Gilbert, 25, acknowledges America's past and present shortcomings in dealing with race—he doesn't believe the country's become a "post-racial" society yet, though he's optimistic it'll get there soon. He wrangles with the issue through comedy.

"Comedy has always been about relieving yourselves from the negatives in society," he says. "It's a healing process."

What separates him from many novelty rap acts, though, is that he raps well. You may dismiss his over-the-top style, but the music of The Return of the Future is rap first, comedy second. Gilbert fires off witty punch-lines with clever wordplay while tempering typical rapper braggadocio with goofy, self-deprecating humor. On "MJ," his most recent single, he raps:

"Zombies looking sick and they ask me for the antidote / I am it, I'm all about my peas and my cantaloupe / Mufasa, I am him and you rappers is my antelope / Stop—I strip for the camera show."

Tall with vibrant eyes, Gilbert grew up with his mother in Linda Vista. When he was 18, while attending San Diego Mesa College, he injured his back in a snowboarding accident. The injury dashed his hopes for a partial scholarship to UC Riverside, whose basketball program was interested in recruiting him.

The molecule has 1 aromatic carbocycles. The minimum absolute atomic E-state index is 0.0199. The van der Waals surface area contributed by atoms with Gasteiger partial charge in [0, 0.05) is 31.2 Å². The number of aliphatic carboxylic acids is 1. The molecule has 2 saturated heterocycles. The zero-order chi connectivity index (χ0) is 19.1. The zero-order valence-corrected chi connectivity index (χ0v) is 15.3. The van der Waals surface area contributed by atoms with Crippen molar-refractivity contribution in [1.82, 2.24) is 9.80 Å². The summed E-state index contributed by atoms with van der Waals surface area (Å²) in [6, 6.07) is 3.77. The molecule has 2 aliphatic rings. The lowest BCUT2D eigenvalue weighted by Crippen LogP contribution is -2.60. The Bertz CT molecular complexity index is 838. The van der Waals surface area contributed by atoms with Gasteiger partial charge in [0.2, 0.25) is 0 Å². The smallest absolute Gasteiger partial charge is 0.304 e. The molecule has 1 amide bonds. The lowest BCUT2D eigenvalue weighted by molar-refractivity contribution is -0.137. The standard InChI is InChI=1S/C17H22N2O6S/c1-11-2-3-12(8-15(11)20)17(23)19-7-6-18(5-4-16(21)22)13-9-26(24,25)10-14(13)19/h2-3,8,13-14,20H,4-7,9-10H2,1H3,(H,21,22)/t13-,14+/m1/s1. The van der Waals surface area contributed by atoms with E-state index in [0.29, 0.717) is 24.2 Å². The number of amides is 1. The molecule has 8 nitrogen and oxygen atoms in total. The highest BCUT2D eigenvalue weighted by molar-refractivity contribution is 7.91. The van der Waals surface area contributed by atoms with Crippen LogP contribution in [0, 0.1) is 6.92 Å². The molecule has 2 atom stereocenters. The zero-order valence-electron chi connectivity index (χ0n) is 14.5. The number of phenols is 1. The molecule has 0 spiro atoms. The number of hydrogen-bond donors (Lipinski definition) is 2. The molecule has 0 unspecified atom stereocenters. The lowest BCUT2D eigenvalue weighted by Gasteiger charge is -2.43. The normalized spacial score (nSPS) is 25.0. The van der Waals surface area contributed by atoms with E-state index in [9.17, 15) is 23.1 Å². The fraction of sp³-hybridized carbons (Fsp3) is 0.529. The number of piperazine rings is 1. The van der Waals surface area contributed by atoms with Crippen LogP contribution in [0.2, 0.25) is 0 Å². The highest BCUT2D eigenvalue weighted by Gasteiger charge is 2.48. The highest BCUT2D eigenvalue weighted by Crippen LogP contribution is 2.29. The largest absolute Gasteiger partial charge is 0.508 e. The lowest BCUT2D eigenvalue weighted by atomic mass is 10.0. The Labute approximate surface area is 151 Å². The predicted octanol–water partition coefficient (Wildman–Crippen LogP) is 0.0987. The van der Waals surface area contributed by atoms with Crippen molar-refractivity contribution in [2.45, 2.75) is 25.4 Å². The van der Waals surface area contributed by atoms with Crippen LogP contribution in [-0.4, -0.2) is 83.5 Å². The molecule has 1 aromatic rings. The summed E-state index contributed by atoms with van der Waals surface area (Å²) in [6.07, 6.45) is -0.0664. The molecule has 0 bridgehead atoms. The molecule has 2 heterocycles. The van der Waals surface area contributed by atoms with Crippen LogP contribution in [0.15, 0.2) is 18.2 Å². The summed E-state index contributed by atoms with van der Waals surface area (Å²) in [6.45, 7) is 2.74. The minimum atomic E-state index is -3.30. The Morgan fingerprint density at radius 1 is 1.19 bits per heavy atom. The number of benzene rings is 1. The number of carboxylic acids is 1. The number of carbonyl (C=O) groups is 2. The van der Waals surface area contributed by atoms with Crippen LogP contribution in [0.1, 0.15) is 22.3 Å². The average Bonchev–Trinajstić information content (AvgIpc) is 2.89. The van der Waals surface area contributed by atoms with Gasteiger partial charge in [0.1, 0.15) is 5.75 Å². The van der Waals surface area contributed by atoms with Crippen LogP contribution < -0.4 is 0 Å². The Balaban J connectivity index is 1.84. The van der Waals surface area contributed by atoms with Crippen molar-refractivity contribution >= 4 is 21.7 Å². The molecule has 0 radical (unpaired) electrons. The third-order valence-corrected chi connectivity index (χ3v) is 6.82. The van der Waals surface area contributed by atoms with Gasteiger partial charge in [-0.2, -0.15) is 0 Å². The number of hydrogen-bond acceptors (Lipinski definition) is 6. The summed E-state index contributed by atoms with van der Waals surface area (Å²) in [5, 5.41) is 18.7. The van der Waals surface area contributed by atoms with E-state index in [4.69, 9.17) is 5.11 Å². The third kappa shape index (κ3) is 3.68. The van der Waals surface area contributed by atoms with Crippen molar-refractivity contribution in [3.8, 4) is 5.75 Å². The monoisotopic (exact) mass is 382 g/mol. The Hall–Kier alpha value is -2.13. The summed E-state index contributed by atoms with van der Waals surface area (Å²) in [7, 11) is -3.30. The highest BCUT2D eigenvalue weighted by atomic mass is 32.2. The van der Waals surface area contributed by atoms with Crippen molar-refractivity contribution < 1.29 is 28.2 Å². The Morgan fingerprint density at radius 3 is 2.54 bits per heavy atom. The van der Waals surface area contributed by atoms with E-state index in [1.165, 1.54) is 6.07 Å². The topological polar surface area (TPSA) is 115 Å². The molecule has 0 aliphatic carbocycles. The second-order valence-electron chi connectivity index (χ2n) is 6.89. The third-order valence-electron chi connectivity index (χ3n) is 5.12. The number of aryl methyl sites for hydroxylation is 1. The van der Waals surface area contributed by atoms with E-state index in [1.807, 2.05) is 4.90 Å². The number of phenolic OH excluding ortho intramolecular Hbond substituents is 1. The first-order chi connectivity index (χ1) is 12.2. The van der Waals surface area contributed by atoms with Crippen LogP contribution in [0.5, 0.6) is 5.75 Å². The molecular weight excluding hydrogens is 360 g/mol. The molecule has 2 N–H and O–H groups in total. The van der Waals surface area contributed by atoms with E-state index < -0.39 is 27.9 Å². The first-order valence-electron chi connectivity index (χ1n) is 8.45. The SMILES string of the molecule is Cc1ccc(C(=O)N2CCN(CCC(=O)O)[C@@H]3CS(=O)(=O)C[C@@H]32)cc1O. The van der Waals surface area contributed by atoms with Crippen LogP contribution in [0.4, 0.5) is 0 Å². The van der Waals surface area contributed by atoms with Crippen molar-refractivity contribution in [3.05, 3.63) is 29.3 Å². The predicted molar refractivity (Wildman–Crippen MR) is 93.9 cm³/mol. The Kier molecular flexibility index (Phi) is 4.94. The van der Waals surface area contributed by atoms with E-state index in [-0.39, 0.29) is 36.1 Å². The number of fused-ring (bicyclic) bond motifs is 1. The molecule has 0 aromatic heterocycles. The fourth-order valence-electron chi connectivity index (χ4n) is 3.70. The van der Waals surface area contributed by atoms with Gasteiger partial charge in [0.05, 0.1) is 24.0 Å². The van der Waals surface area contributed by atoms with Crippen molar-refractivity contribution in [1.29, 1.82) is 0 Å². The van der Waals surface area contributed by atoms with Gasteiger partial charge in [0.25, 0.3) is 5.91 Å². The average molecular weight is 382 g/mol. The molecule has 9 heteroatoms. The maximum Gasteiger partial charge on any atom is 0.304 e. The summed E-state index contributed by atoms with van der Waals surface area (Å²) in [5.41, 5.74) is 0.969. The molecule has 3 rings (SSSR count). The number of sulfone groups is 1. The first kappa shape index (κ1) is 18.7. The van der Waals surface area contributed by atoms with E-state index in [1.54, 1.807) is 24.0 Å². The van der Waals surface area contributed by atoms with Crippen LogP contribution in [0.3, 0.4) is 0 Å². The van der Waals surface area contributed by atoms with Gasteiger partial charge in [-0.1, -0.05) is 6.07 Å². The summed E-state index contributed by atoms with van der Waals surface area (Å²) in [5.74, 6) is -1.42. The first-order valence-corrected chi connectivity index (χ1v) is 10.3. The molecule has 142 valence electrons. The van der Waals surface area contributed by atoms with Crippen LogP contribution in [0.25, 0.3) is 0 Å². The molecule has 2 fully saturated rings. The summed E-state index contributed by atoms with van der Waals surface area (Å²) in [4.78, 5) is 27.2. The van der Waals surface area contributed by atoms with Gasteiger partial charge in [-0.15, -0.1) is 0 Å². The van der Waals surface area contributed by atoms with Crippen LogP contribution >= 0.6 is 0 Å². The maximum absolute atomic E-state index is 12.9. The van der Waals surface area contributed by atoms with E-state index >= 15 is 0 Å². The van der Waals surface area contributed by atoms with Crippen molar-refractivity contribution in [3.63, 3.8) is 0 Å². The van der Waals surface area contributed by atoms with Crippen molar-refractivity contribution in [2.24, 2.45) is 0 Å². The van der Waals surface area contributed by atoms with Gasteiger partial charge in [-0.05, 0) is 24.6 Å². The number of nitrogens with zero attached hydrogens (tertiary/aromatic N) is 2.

After the injury, he got a job at the Linda Vista branch of the Boys & Girls Club, which turned out to have a robust music studio. He took over the music program in 2006 despite limited experience, teaching kids how to record their songs. During his stint, a group of teen rappers going by the name Loudmouth inspired Gilbert to try rapping himself.

The youth center also attracted producer Jaz Williams of the respected Batkave Recordings in Oak Park. Though Williams wasn't impressed with Gilbert's early work, he saw potential in the El Gun Legro concept and began mentoring the budding rapper.

"What we were talking about is making El Gun a character that's crazy and wild with a purpose," Williams says. "When you're crazy with a purpose, people are more inspired by what you do."

For Gilbert, the point is to be a positive role model as well as an entertainer. These days, he works part-time looking after kids at Mi Casa Group Homes in Mission Valley. He also attends SDSU, where he studies film and media production.